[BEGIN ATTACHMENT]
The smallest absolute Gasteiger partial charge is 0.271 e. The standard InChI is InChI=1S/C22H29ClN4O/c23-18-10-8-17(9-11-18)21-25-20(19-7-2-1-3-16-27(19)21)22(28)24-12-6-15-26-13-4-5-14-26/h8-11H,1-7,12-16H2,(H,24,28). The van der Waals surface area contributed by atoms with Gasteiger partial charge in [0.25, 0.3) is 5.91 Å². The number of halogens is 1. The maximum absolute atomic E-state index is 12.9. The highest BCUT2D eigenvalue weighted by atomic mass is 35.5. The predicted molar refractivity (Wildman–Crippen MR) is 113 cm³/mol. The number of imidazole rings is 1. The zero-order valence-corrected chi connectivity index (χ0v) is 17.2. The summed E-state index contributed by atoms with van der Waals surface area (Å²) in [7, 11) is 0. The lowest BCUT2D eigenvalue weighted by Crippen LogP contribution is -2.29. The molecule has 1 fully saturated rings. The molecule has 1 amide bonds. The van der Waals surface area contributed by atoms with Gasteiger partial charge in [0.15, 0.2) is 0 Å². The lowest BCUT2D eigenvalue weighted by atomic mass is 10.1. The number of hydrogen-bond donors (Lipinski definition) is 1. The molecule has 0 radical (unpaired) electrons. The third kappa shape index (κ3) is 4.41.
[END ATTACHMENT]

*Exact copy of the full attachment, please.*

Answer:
The smallest absolute Gasteiger partial charge is 0.271 e. The standard InChI is InChI=1S/C22H29ClN4O/c23-18-10-8-17(9-11-18)21-25-20(19-7-2-1-3-16-27(19)21)22(28)24-12-6-15-26-13-4-5-14-26/h8-11H,1-7,12-16H2,(H,24,28). The van der Waals surface area contributed by atoms with Gasteiger partial charge in [0.25, 0.3) is 5.91 Å². The number of halogens is 1. The maximum absolute atomic E-state index is 12.9. The highest BCUT2D eigenvalue weighted by atomic mass is 35.5. The predicted molar refractivity (Wildman–Crippen MR) is 113 cm³/mol. The number of imidazole rings is 1. The zero-order valence-corrected chi connectivity index (χ0v) is 17.2. The summed E-state index contributed by atoms with van der Waals surface area (Å²) in [7, 11) is 0. The lowest BCUT2D eigenvalue weighted by Crippen LogP contribution is -2.29. The molecule has 1 fully saturated rings. The molecule has 1 amide bonds. The van der Waals surface area contributed by atoms with Gasteiger partial charge in [0.15, 0.2) is 0 Å². The lowest BCUT2D eigenvalue weighted by atomic mass is 10.1. The number of hydrogen-bond donors (Lipinski definition) is 1. The molecule has 0 radical (unpaired) electrons. The third kappa shape index (κ3) is 4.41.